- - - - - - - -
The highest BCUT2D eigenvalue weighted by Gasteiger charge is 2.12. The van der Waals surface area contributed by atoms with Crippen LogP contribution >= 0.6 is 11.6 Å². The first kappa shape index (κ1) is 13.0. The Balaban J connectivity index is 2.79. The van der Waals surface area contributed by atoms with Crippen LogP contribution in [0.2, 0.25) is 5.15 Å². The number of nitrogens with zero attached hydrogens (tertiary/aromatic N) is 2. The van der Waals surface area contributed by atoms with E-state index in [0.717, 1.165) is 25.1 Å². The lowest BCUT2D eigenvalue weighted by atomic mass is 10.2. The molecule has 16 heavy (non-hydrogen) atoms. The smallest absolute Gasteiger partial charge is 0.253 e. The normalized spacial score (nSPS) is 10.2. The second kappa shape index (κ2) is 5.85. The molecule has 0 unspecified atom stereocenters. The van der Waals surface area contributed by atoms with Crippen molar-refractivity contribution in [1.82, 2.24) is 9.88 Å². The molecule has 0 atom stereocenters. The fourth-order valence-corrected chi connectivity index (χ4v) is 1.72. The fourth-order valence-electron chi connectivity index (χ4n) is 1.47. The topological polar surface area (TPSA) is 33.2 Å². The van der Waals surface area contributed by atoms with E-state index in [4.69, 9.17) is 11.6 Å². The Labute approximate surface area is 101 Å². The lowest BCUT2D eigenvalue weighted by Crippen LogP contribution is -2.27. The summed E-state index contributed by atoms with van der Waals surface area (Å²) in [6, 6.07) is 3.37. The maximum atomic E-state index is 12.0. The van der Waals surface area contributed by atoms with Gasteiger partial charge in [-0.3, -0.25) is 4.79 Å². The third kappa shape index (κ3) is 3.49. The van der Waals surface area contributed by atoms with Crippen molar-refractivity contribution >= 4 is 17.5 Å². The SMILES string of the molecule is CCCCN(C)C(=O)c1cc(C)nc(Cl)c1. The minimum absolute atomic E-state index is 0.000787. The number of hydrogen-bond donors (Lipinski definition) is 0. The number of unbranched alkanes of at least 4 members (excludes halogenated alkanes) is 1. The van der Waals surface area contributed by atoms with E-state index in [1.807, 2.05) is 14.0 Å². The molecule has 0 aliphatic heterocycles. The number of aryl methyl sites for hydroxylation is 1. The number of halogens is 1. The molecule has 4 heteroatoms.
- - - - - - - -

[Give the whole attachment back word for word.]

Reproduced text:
The highest BCUT2D eigenvalue weighted by Gasteiger charge is 2.12. The van der Waals surface area contributed by atoms with Crippen LogP contribution >= 0.6 is 11.6 Å². The first kappa shape index (κ1) is 13.0. The Balaban J connectivity index is 2.79. The van der Waals surface area contributed by atoms with Crippen LogP contribution in [0.2, 0.25) is 5.15 Å². The number of nitrogens with zero attached hydrogens (tertiary/aromatic N) is 2. The van der Waals surface area contributed by atoms with E-state index in [0.717, 1.165) is 25.1 Å². The lowest BCUT2D eigenvalue weighted by atomic mass is 10.2. The molecule has 16 heavy (non-hydrogen) atoms. The smallest absolute Gasteiger partial charge is 0.253 e. The normalized spacial score (nSPS) is 10.2. The second kappa shape index (κ2) is 5.85. The molecule has 0 unspecified atom stereocenters. The van der Waals surface area contributed by atoms with Crippen molar-refractivity contribution in [1.82, 2.24) is 9.88 Å². The molecule has 0 atom stereocenters. The fourth-order valence-corrected chi connectivity index (χ4v) is 1.72. The fourth-order valence-electron chi connectivity index (χ4n) is 1.47. The topological polar surface area (TPSA) is 33.2 Å². The van der Waals surface area contributed by atoms with E-state index in [4.69, 9.17) is 11.6 Å². The Labute approximate surface area is 101 Å². The lowest BCUT2D eigenvalue weighted by Crippen LogP contribution is -2.27. The summed E-state index contributed by atoms with van der Waals surface area (Å²) in [6, 6.07) is 3.37. The maximum atomic E-state index is 12.0. The van der Waals surface area contributed by atoms with Gasteiger partial charge in [-0.3, -0.25) is 4.79 Å². The third kappa shape index (κ3) is 3.49. The van der Waals surface area contributed by atoms with Crippen molar-refractivity contribution >= 4 is 17.5 Å². The SMILES string of the molecule is CCCCN(C)C(=O)c1cc(C)nc(Cl)c1. The minimum absolute atomic E-state index is 0.000787. The number of hydrogen-bond donors (Lipinski definition) is 0. The number of unbranched alkanes of at least 4 members (excludes halogenated alkanes) is 1. The van der Waals surface area contributed by atoms with E-state index in [1.807, 2.05) is 14.0 Å². The molecule has 0 aliphatic heterocycles. The number of aryl methyl sites for hydroxylation is 1. The number of halogens is 1. The molecule has 4 heteroatoms.